The 2014 Sleep In America poll found that 89 percent of adults and 75 percent of children have at least one electronic device in their bedrooms. But devices like smartphones, laptops and televisions can negatively affect your sleep. The blue light can suppress natural melatonin — the hormone that induces drowsiness.
There’s also the temptation to wake up and check your phone or email in the middle of the night, and then it can be hard to get back to sleep.
When your desk is in your bedroom it’s all too easy to get into bed and work. But that sort of slouching can be bad for your back, due to lack of lumbar support. A neck bent too sharply can also negatively affect your posture and cause pain.
Your posture affects your mood, energy and ability to think. According to one experiment, we’re more likely to think positively when sitting up straight.
An awesome place to think
Whether you study, work from home, write, blog, edit your photos, or anything else, you need a good space to think well. That means a space that’s free from distractions (especially a tempting bed).
It sends a message to yourself that you’re serious about what you’re doing, and helps you to focus, whereas studying in your bedroom – the relaxation place – gives you permission to be distracted by social media, Youtube and other things.
If there are family or people around the house, they should know that your desk is a place where you shouldn’t be disturbed.
How to do it
Recognizing that many people don’t have empty rooms they can appropriate, how else can you get your desk out of your bedroom?
See if you can find a quiet place with good light and little likelihood of distractions. That might be a clean corner of a garage, an outdoor shed, or a large, underused closet. Or it might be in the lounge room or kitchen — though it helps if the rest of the household is out while you use these spaces.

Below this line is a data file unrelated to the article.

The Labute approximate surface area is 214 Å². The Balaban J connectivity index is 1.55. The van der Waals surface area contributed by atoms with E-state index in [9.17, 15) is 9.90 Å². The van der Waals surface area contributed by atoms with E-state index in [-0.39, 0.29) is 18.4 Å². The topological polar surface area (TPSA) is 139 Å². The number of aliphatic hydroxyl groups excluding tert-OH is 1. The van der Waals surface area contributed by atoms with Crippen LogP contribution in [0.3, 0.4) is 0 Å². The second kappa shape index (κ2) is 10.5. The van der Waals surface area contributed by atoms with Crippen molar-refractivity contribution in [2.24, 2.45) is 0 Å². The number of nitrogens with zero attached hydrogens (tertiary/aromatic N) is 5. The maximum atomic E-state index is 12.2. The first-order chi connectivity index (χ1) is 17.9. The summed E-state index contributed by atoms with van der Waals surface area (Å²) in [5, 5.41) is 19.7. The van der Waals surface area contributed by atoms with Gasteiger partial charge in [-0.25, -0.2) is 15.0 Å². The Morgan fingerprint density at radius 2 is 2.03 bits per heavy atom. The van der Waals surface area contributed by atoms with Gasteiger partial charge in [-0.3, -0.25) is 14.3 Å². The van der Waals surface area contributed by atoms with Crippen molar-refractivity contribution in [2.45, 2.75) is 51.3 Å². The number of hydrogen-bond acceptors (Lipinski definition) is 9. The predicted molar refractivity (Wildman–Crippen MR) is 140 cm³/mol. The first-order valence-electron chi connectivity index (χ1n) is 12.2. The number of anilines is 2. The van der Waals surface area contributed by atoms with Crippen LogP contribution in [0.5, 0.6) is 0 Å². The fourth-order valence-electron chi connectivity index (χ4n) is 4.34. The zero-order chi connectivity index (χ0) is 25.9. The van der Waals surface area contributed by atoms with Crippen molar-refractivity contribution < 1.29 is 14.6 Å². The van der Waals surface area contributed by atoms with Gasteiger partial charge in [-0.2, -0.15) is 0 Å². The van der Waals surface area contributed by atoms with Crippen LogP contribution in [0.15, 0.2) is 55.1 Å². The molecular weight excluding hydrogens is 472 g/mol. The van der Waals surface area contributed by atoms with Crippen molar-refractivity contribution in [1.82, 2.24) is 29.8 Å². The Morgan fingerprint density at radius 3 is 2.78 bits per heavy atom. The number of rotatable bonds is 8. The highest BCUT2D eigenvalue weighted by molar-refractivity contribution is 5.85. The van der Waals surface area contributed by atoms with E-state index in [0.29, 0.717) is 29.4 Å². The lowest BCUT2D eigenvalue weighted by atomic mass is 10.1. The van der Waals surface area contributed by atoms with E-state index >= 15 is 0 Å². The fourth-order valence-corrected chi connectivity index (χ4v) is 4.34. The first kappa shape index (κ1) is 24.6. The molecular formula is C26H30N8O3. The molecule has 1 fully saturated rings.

If there’s a lack of space, can you turn part of a bookshelf or wall into a pull-down desk? How about putting a bookshelf, curtain or divider around a desk to create some separation? Or a library or cafe? Have a desk bag so that you can easily take all the stuff you need to work with you.
Some people have found that creating a separate profile on their computer just for study, without social media, can help separate thinking time from relaxation time.
Jane Austen wrote at a tiny round table by the window, while George Bernard Shaw wrote in a little shed. It was a modest wooden room with a simple desk, but remarkable because it was built on a turntable that allowed him to rotate the whole shed, according to where the sunlight was. Apparently, he called the shed “London” so his assistants could tell people that’s where he was.
So, as with most things, how you physically organize your home is going to depend on you and your own unique needs. Sometimes my most creative ideas come to me while I’m resting and not trying to force them. So writing in bed can work for me. But that logic doesn’t apply to doing thorough research. What works for you?
— Tamara Pearson